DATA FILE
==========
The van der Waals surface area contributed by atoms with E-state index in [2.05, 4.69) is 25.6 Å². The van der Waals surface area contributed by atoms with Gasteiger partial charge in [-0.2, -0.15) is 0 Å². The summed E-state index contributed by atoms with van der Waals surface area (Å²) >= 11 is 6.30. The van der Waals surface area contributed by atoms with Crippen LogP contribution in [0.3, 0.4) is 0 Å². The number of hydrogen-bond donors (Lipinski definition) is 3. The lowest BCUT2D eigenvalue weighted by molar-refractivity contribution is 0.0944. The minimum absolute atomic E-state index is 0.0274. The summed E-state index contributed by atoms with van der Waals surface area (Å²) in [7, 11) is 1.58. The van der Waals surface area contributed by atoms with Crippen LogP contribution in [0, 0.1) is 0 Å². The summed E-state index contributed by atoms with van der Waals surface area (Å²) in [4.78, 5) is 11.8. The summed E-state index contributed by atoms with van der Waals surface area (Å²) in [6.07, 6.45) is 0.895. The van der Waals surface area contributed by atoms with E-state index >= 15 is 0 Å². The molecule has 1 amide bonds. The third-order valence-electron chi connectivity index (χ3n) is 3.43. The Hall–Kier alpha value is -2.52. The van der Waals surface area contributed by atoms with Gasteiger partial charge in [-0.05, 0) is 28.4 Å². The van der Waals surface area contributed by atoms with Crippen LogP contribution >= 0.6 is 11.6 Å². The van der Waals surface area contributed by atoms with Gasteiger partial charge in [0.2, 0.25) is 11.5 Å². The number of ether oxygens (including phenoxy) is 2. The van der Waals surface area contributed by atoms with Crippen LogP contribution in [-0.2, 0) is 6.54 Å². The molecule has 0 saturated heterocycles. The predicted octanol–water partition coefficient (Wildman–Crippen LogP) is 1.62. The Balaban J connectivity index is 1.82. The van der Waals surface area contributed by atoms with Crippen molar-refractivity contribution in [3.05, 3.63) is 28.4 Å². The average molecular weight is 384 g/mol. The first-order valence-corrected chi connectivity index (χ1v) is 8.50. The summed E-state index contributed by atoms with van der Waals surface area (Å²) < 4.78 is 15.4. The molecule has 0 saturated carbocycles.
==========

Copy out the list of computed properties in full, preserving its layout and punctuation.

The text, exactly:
The van der Waals surface area contributed by atoms with E-state index in [2.05, 4.69) is 25.6 Å². The van der Waals surface area contributed by atoms with Gasteiger partial charge in [-0.2, -0.15) is 0 Å². The summed E-state index contributed by atoms with van der Waals surface area (Å²) >= 11 is 6.30. The van der Waals surface area contributed by atoms with Crippen LogP contribution in [0.3, 0.4) is 0 Å². The number of hydrogen-bond donors (Lipinski definition) is 3. The lowest BCUT2D eigenvalue weighted by molar-refractivity contribution is 0.0944. The minimum absolute atomic E-state index is 0.0274. The summed E-state index contributed by atoms with van der Waals surface area (Å²) in [7, 11) is 1.58. The van der Waals surface area contributed by atoms with Crippen LogP contribution in [0, 0.1) is 0 Å². The summed E-state index contributed by atoms with van der Waals surface area (Å²) in [4.78, 5) is 11.8. The summed E-state index contributed by atoms with van der Waals surface area (Å²) in [6.07, 6.45) is 0.895. The van der Waals surface area contributed by atoms with E-state index >= 15 is 0 Å². The molecule has 1 amide bonds. The third-order valence-electron chi connectivity index (χ3n) is 3.43. The Hall–Kier alpha value is -2.52. The van der Waals surface area contributed by atoms with Gasteiger partial charge in [-0.05, 0) is 28.4 Å². The van der Waals surface area contributed by atoms with Crippen LogP contribution >= 0.6 is 11.6 Å². The van der Waals surface area contributed by atoms with Gasteiger partial charge in [0.2, 0.25) is 11.5 Å². The number of ether oxygens (including phenoxy) is 2. The van der Waals surface area contributed by atoms with Crippen LogP contribution in [-0.2, 0) is 6.54 Å². The molecule has 0 saturated heterocycles. The predicted octanol–water partition coefficient (Wildman–Crippen LogP) is 1.62. The Balaban J connectivity index is 1.82. The van der Waals surface area contributed by atoms with Crippen molar-refractivity contribution in [3.05, 3.63) is 28.4 Å². The average molecular weight is 384 g/mol. The first-order valence-corrected chi connectivity index (χ1v) is 8.50. The summed E-state index contributed by atoms with van der Waals surface area (Å²) < 4.78 is 15.4. The molecule has 0 saturated carbocycles.